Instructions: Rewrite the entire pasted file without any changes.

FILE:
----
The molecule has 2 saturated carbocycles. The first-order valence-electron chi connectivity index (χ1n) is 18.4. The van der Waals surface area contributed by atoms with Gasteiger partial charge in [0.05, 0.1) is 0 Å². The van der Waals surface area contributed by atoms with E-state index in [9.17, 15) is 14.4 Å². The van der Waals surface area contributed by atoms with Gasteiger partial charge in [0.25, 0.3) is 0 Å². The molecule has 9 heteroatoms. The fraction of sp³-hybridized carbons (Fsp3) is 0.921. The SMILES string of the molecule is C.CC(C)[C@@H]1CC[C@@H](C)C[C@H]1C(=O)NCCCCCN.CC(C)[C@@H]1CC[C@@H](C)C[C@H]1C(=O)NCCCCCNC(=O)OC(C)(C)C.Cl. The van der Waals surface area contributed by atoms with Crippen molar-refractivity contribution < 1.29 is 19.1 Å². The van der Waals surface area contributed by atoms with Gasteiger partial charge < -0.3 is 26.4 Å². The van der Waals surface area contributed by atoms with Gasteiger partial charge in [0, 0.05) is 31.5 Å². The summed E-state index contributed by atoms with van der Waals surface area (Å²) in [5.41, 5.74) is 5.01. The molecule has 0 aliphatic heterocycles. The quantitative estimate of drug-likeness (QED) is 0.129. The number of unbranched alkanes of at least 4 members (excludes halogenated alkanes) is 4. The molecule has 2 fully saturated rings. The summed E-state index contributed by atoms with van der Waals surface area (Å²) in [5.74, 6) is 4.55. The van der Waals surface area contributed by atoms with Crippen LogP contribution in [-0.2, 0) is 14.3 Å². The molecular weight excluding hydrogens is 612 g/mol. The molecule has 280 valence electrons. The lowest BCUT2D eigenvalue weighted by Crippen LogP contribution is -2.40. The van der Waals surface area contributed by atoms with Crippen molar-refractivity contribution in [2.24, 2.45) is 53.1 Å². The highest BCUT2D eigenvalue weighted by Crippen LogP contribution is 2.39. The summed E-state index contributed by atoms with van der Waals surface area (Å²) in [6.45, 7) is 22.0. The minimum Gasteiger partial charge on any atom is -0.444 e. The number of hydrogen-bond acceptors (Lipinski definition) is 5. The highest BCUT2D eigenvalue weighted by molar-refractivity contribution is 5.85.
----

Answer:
The molecule has 2 saturated carbocycles. The first-order valence-electron chi connectivity index (χ1n) is 18.4. The van der Waals surface area contributed by atoms with Gasteiger partial charge in [0.05, 0.1) is 0 Å². The van der Waals surface area contributed by atoms with E-state index in [9.17, 15) is 14.4 Å². The van der Waals surface area contributed by atoms with Gasteiger partial charge in [0.25, 0.3) is 0 Å². The molecule has 9 heteroatoms. The fraction of sp³-hybridized carbons (Fsp3) is 0.921. The SMILES string of the molecule is C.CC(C)[C@@H]1CC[C@@H](C)C[C@H]1C(=O)NCCCCCN.CC(C)[C@@H]1CC[C@@H](C)C[C@H]1C(=O)NCCCCCNC(=O)OC(C)(C)C.Cl. The van der Waals surface area contributed by atoms with Crippen molar-refractivity contribution < 1.29 is 19.1 Å². The van der Waals surface area contributed by atoms with Gasteiger partial charge < -0.3 is 26.4 Å². The van der Waals surface area contributed by atoms with Gasteiger partial charge in [0, 0.05) is 31.5 Å². The summed E-state index contributed by atoms with van der Waals surface area (Å²) in [5.41, 5.74) is 5.01. The molecule has 0 aliphatic heterocycles. The quantitative estimate of drug-likeness (QED) is 0.129. The number of unbranched alkanes of at least 4 members (excludes halogenated alkanes) is 4. The molecule has 2 fully saturated rings. The summed E-state index contributed by atoms with van der Waals surface area (Å²) in [5.74, 6) is 4.55. The van der Waals surface area contributed by atoms with Crippen LogP contribution in [-0.2, 0) is 14.3 Å². The molecular weight excluding hydrogens is 612 g/mol. The molecule has 280 valence electrons. The lowest BCUT2D eigenvalue weighted by Crippen LogP contribution is -2.40. The van der Waals surface area contributed by atoms with Crippen molar-refractivity contribution in [2.24, 2.45) is 53.1 Å². The highest BCUT2D eigenvalue weighted by Crippen LogP contribution is 2.39. The summed E-state index contributed by atoms with van der Waals surface area (Å²) in [6.45, 7) is 22.0. The minimum Gasteiger partial charge on any atom is -0.444 e. The number of hydrogen-bond acceptors (Lipinski definition) is 5. The highest BCUT2D eigenvalue weighted by molar-refractivity contribution is 5.85.